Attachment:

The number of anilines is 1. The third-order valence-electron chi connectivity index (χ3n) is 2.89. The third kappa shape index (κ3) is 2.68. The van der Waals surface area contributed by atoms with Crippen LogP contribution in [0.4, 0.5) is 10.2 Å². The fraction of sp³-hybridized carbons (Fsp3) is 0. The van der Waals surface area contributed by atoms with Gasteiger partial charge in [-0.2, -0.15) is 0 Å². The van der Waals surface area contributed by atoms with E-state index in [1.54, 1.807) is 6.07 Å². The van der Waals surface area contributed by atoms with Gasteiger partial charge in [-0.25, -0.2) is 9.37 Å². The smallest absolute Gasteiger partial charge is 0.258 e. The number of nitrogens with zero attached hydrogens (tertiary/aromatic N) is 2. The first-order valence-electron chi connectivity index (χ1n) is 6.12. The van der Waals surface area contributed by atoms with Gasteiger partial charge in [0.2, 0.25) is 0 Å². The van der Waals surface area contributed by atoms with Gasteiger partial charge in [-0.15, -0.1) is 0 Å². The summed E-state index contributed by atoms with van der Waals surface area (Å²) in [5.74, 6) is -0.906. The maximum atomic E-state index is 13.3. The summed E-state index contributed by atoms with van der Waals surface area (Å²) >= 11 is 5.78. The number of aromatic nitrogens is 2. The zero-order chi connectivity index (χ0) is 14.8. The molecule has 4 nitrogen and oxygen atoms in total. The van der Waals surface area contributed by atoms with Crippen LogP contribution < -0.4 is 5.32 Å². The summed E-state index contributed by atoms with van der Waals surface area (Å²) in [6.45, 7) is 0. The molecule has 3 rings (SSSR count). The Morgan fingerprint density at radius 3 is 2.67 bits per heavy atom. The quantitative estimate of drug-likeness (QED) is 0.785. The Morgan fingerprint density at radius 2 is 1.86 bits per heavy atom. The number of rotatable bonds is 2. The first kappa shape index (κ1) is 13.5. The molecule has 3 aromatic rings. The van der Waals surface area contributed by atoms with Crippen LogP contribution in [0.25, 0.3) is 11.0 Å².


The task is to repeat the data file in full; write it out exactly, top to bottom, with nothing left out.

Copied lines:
The number of anilines is 1. The third-order valence-electron chi connectivity index (χ3n) is 2.89. The third kappa shape index (κ3) is 2.68. The van der Waals surface area contributed by atoms with Crippen LogP contribution in [0.4, 0.5) is 10.2 Å². The fraction of sp³-hybridized carbons (Fsp3) is 0. The van der Waals surface area contributed by atoms with Gasteiger partial charge in [-0.2, -0.15) is 0 Å². The van der Waals surface area contributed by atoms with E-state index in [1.54, 1.807) is 6.07 Å². The van der Waals surface area contributed by atoms with Gasteiger partial charge in [-0.25, -0.2) is 9.37 Å². The smallest absolute Gasteiger partial charge is 0.258 e. The number of nitrogens with zero attached hydrogens (tertiary/aromatic N) is 2. The first-order valence-electron chi connectivity index (χ1n) is 6.12. The van der Waals surface area contributed by atoms with Gasteiger partial charge in [0.2, 0.25) is 0 Å². The van der Waals surface area contributed by atoms with Gasteiger partial charge in [-0.15, -0.1) is 0 Å². The summed E-state index contributed by atoms with van der Waals surface area (Å²) in [5.74, 6) is -0.906. The maximum atomic E-state index is 13.3. The summed E-state index contributed by atoms with van der Waals surface area (Å²) >= 11 is 5.78. The number of aromatic nitrogens is 2. The zero-order chi connectivity index (χ0) is 14.8. The molecule has 4 nitrogen and oxygen atoms in total. The van der Waals surface area contributed by atoms with Crippen LogP contribution < -0.4 is 5.32 Å². The summed E-state index contributed by atoms with van der Waals surface area (Å²) in [6.45, 7) is 0. The molecule has 3 rings (SSSR count). The Morgan fingerprint density at radius 3 is 2.67 bits per heavy atom. The quantitative estimate of drug-likeness (QED) is 0.785. The Morgan fingerprint density at radius 2 is 1.86 bits per heavy atom. The number of rotatable bonds is 2. The first kappa shape index (κ1) is 13.5. The molecule has 3 aromatic rings. The van der Waals surface area contributed by atoms with Crippen LogP contribution in [0.25, 0.3) is 11.0 Å².